Remember the Obama administration official who said judging colleges was like “rating a blender“? Not so, says Reason, because “unlike blenders, colleges obstruct efforts to test their performance”:
Uncle Sam hands out $150 billion in financial aid to universities every year—about twice as much as all the states combined. Yet, notes State University of New York-Albany’s Ben Wildavsky, colleges resist independent, national, standardized testing that would allow lawmakers to judge what exactly this aid is accomplishing—and give parents the information to determine the educational bang they are getting for their buck.
The administration’s proposed “scorecard” includes what’s known as a loan forgiveness provision:
Currently, “new borrowers” who obtained their first federal student loan after 2007 are eligible to signup for something called the “Pay As You Earn” program. This program caps their loan repayment at 10 percent of their income for 20 years after which the remainder is written off. … In other words, students take loans according to their needs, and repay them according to their ability and hit taxpayers for the rest. The president wants to expand this socialist prescription to all students who receive federal loans.
Even Sallie Mae, the government’s student-debt manager, acknowledges that costs are skyrocketing — up “27 percent beyond inflation over the last five years” — in part because “parents are picking up an ever smaller share of their kids’ college costs and the government (and other) grants ever more,” Reason says.
Read the whole article here.
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This funny student loan “horror” video is making the rounds online. It would be more funny if it weren’t so real…
The comment thread on YouTube indicates that quite a few young people out there can sympathize with the lady in this video.
YouTube user Leu Yang wrote: “No too real man, just too real.”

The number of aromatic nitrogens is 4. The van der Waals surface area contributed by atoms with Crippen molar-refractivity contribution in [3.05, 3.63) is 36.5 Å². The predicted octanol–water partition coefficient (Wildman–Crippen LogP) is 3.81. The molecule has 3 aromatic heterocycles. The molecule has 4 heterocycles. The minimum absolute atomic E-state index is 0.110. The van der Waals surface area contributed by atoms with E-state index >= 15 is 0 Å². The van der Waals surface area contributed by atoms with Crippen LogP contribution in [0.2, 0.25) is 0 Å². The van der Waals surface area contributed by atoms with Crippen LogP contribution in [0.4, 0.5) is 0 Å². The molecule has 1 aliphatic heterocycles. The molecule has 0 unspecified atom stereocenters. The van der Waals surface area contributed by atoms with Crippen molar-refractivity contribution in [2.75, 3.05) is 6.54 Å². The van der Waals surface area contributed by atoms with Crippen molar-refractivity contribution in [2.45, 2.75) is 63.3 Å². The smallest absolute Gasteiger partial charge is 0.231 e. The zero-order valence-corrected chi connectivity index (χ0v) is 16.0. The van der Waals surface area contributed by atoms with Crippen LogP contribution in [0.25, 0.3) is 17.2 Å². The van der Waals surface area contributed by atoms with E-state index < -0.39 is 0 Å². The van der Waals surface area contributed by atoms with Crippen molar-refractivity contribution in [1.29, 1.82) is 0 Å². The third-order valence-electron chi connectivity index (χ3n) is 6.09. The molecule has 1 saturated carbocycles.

Roberta Las Casas wrote: “OMG can you imagine this for real!!! I would have one of those suckers at my house everyday!!! LOL”
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Fox News reports that the deal struck Thursday to lower student loan rates back to their pre-July terms is already prompting criticism from some who called it a stopgap measure instead of a permanent solution:
A highly touted student loan “deal” began to run into criticism Thursday as advocacy groups and Democratic lawmakers complained it would merely provide short-term relief in exchange for higher borrowing costs on future students.
A few years from now, students with subsidized loans could easily be paying far higher rates than the average person paying off a car loan. In the near-term, the college agreement would rein in student loan rates, which for new subsidized Stafford loans had doubled from 3.4 percent to 6.8 percent at the beginning of the month.
Under the deal, undergraduates this fall could borrow at a 3.9 percent interest rate.
But higher rates would still loom. The rates would only last through the 2015 academic year, after which interest rates are expected to climb above where they were when students left campus in the spring. Rates for undergrads would be capped at 8.25 percent.
Sen. Jack Reed, D-R.I., was one of the first senators to criticize the plan, after the official roll-out of the proposal earlier Thursday.
“Instead of preventing the doubling of these rates to 6.8 percent, it would gradually raise these rates above 6.8 percent,” he said in a statement. “We might see one or two or three years of rates that are relatively below that number, but inevitably, mathematically those rates will go beyond 6.8 percent. And the caps are rather high.”
Liberal advocacy groups echoed the complaints.